Eyelid Not Healing After Canthoplasty, What Should I do?

I had a canthoplasty on my left eyelid and canthopexy on the rightJuly 2011. The right eyelid healed fine.The left is still not healed, and despite multiple injections of kenalog as well as a cyst removal in September, te eylid still has not resolved. I keep getting bumps, they are itchy and red. Oe goes away, another takes its place. I am now worried as I have visited an opthamologist, another plastic surgeon and general care doctor, and no one seems to be able to identify what is going on!

Doctor Answers 3

Healing after canthoplasty

A cyst after canthoplasty may be entirely separate from your scar healing issue or it could be related. Was this mass biopsied? It could be an infectious process but this would be elucidated by a pathology report. It's difficult to comment intelligently based on the lmited amount of information provided but I would not rule out MRSA, especially if you are female and have fingernail extensions. You may need to add an infectious disease specialist to your list of consultants and certainly it would be wise to see an oculoplastic specialist.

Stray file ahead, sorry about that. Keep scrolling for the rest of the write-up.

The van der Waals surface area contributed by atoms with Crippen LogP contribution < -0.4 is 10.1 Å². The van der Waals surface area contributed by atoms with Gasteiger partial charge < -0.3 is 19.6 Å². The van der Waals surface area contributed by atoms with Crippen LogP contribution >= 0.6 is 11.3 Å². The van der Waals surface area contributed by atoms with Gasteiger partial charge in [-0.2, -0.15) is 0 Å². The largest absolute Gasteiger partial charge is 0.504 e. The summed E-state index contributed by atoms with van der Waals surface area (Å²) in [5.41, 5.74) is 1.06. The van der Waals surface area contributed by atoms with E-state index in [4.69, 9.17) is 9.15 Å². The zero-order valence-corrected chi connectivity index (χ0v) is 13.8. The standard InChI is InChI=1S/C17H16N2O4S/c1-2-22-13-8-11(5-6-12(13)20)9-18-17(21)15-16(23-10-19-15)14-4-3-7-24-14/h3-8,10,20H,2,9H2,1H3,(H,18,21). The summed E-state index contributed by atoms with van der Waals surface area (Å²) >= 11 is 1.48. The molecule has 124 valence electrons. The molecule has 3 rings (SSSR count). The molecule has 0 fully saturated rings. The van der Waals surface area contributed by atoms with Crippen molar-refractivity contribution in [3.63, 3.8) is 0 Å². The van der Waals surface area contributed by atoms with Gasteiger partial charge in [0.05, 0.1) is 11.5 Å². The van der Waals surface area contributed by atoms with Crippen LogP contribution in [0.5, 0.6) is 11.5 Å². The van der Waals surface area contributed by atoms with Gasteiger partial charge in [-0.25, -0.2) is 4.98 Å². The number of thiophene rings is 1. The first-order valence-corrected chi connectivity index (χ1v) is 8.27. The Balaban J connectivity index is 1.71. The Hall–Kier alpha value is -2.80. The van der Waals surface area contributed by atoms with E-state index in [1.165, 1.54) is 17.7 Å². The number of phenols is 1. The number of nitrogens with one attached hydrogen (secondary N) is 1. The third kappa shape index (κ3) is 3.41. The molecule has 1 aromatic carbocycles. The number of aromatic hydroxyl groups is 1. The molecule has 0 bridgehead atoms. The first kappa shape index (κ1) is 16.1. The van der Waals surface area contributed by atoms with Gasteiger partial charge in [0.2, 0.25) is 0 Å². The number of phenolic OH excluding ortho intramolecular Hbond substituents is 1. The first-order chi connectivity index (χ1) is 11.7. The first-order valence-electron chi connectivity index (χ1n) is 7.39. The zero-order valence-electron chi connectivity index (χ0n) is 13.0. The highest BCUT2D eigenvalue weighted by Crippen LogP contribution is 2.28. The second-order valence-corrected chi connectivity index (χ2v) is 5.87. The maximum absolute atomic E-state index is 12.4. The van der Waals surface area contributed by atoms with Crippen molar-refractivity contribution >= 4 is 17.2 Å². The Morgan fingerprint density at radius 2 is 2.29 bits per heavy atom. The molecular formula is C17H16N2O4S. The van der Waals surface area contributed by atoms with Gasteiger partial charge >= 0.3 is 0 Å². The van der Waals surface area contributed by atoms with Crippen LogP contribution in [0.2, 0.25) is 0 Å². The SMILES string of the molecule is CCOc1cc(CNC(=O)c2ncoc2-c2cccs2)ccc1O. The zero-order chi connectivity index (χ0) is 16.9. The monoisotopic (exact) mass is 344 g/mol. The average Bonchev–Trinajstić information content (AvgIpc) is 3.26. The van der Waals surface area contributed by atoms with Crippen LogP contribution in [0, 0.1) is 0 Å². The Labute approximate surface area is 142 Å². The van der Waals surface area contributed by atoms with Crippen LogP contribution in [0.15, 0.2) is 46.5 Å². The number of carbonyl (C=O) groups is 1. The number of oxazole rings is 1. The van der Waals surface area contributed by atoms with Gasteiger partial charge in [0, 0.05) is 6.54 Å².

New York Plastic Surgeon
5.0 out of 5 stars 40 reviews

Slow healing

As your surgery was in July of 2011,  I would expect things to be healed pretty well 8 months later.  Could there be a chronic slow growing infection in the area?  Has it been cultured?  Sometimes a biopsy is even necessary (could there be a small skin cancer in the area?).  Without a photograph it is hard to say, but an opinion from an ASOPRS trained oculoplastic surgeon as noted before would be in your best interest.  Make sure you take all of your records, operative notes, and treatment notes with you at your visit. 

Good luck.

Jasmine Mohadjer, MD
Tampa Oculoplastic Surgeon
5.0 out of 5 stars 2 reviews

At this point a second opinion is an appropriate option.

Listen, things happen.  Sometimes it is simply a matter of running out of patience with your surgeon.  This can happen because things that seem like a small matter to a surgeon, really bother patients. So the go slow, let things heal approach does not always provide enough reassurance.  When this happens, a second opinion is very appropriate.  I recommend that you specifically see one or two fellowship trained oculoplastic surgeons.  The American Society for Ophthalmic Plastic and Reconstructive Surgery maintains a geographic directory on its website that will help you find good surgeons in your area (asoprs dot org).  Good luck.

Kenneth D. Steinsapir, MD
Beverly Hills Oculoplastic Surgeon
4.9 out of 5 stars 26 reviews

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